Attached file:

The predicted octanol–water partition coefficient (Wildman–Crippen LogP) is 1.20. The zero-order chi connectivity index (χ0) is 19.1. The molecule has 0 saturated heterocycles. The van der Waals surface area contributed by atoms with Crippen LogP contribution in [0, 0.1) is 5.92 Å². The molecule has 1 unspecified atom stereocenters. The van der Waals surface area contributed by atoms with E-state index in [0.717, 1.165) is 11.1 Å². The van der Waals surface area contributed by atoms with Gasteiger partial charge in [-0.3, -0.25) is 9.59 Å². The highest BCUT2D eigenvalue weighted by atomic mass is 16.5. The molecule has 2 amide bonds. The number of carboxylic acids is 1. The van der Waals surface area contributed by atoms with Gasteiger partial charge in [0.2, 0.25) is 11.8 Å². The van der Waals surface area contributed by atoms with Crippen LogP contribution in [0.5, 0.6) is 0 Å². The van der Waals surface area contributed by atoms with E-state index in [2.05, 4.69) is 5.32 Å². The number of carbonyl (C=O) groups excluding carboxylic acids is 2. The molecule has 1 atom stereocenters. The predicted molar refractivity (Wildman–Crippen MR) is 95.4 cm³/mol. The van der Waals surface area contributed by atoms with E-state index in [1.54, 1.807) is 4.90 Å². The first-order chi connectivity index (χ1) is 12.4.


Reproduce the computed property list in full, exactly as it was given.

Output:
The predicted octanol–water partition coefficient (Wildman–Crippen LogP) is 1.20. The zero-order chi connectivity index (χ0) is 19.1. The molecule has 0 saturated heterocycles. The van der Waals surface area contributed by atoms with Crippen LogP contribution in [0, 0.1) is 5.92 Å². The molecule has 1 unspecified atom stereocenters. The van der Waals surface area contributed by atoms with E-state index in [0.717, 1.165) is 11.1 Å². The van der Waals surface area contributed by atoms with Gasteiger partial charge in [-0.3, -0.25) is 9.59 Å². The highest BCUT2D eigenvalue weighted by atomic mass is 16.5. The molecule has 2 amide bonds. The number of carboxylic acids is 1. The van der Waals surface area contributed by atoms with Gasteiger partial charge in [0.2, 0.25) is 11.8 Å². The van der Waals surface area contributed by atoms with Crippen LogP contribution in [0.5, 0.6) is 0 Å². The van der Waals surface area contributed by atoms with E-state index in [2.05, 4.69) is 5.32 Å². The number of carbonyl (C=O) groups excluding carboxylic acids is 2. The molecule has 1 atom stereocenters. The predicted molar refractivity (Wildman–Crippen MR) is 95.4 cm³/mol. The van der Waals surface area contributed by atoms with E-state index in [1.54, 1.807) is 4.90 Å². The first-order chi connectivity index (χ1) is 12.4.